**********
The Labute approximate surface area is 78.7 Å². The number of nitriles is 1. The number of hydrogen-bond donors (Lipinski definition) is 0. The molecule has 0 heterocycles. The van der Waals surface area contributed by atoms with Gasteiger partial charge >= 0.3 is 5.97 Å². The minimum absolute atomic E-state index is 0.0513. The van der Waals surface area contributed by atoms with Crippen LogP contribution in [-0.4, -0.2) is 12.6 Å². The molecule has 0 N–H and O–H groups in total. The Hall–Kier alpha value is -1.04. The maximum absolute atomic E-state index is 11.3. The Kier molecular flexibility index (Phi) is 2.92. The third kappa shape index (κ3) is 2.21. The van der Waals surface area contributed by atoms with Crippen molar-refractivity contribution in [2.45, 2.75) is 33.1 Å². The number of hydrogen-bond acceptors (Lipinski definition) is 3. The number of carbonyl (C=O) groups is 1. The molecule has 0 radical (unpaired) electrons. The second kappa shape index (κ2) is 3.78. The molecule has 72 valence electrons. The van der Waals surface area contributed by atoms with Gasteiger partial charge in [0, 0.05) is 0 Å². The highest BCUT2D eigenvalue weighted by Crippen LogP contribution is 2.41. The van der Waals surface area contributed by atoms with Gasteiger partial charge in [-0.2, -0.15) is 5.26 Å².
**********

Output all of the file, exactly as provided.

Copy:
The Labute approximate surface area is 78.7 Å². The number of nitriles is 1. The number of hydrogen-bond donors (Lipinski definition) is 0. The molecule has 0 heterocycles. The van der Waals surface area contributed by atoms with Gasteiger partial charge >= 0.3 is 5.97 Å². The minimum absolute atomic E-state index is 0.0513. The van der Waals surface area contributed by atoms with Crippen LogP contribution in [-0.4, -0.2) is 12.6 Å². The molecule has 0 N–H and O–H groups in total. The Hall–Kier alpha value is -1.04. The maximum absolute atomic E-state index is 11.3. The Kier molecular flexibility index (Phi) is 2.92. The third kappa shape index (κ3) is 2.21. The van der Waals surface area contributed by atoms with Crippen molar-refractivity contribution in [2.45, 2.75) is 33.1 Å². The number of hydrogen-bond acceptors (Lipinski definition) is 3. The number of carbonyl (C=O) groups is 1. The molecule has 0 radical (unpaired) electrons. The second kappa shape index (κ2) is 3.78. The molecule has 72 valence electrons. The van der Waals surface area contributed by atoms with Gasteiger partial charge in [0, 0.05) is 0 Å². The highest BCUT2D eigenvalue weighted by Crippen LogP contribution is 2.41. The van der Waals surface area contributed by atoms with Gasteiger partial charge in [-0.2, -0.15) is 5.26 Å².